Isaiah Translated and Explained

by Joseph Addison Alexander

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CHAPTER XXVII.

This chapter is an amplification of the last verse of the one preceding, and contains a fuller statement both of Israel's chastisements and of Jehovah's judgments on his enemies. The destruction of the latter is foretold as the slaughter of a huge sea-monster, and contrasted with God's care of his own people even when afflicting them, vs. 1-5. Hereafter Israel shall flourish, and even in the mean time his sufferings are far less than those of his oppressors, vs. 6, 7. The former is visited in moderation, for a time, and with the happiest effect, vs. 8, 9. The latter is finally and totally destroyed, vs. 10, 11. This shall be followed by the restoration of the scattered Jews, vs. 12, 13.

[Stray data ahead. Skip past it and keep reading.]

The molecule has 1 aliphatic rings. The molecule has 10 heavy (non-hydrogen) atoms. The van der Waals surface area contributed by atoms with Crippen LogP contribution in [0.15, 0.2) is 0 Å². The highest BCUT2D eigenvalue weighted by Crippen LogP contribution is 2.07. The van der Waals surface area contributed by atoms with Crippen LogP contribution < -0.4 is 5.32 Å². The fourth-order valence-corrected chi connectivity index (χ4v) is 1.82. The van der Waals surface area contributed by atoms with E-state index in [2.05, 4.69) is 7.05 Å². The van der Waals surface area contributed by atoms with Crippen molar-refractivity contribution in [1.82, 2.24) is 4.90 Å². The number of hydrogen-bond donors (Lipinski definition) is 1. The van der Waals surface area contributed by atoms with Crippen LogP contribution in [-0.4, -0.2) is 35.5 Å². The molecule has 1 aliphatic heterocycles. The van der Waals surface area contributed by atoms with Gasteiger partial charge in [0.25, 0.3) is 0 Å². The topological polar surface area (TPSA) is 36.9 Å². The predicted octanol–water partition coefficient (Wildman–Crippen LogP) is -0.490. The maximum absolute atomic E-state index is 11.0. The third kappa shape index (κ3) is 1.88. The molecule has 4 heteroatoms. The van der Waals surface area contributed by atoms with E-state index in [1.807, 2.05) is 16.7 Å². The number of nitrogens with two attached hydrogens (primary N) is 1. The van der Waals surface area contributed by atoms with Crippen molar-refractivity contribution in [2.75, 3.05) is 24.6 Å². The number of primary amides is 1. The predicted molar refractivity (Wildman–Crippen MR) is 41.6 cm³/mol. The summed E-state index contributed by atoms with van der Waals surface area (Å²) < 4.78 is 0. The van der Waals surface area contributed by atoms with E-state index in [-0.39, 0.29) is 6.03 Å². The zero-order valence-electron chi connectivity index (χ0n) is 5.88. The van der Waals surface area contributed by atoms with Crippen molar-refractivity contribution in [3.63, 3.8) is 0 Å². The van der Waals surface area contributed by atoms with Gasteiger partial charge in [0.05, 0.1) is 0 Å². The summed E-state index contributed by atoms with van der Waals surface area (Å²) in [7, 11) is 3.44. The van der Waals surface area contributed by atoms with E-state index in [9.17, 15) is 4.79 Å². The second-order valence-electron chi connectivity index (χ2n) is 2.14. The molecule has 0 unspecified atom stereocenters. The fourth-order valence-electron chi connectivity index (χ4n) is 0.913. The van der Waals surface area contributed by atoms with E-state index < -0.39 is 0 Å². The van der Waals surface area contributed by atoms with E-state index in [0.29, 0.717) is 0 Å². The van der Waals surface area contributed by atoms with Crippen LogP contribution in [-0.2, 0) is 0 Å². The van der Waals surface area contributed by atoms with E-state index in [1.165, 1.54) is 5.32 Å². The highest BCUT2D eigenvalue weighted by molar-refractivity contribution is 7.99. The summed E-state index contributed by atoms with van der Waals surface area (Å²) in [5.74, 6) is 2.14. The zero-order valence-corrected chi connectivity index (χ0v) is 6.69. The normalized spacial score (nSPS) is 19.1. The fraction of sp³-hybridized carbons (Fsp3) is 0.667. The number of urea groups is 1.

1. In that day shall Jehovah visit, with his sword, the hard, the great, the strong (sword), upon Leviathan the swift (or flying) serpent, and upon Leviathan the coiled (or crooked) serpent, and shall slay the dragon which (is) in the sea. The leviathan and dragon of this verse are probably descriptive of a great oppressive power, with particular allusion to the Babylonian empire. Assuming this to be the general meaning of the verse, that of its mere details becomes either easy or comparatively unimportant. The word leviathan, which from its etymology appears to mean contorted, coiled, is sometimes used to denote particular species (e. g. the crocodile), and sometimes as a generic term for huge aquatic animals, or the larger kinds of serpents, in which sense the corresponding term serpent is also used. They both appear to be employed in this case to express the indefinite idea of a formidable monster, which is in fact the sense now commonly attached to the word dragon. The second epithet means tortuous, either with respect to the motion of the serpent, or to its appearance when at rest. The only explanation of the other epithet which is fully justified by Hebrew usage is that of fugitive or fleeing, which may either be a poetical equivalent to fleet, or descriptive of the monster as a flying serpent. For the meaning of the phrase to visit upon, see above, ch. 13:11. The sword is a common emblem for the instruments of the divine vengeance.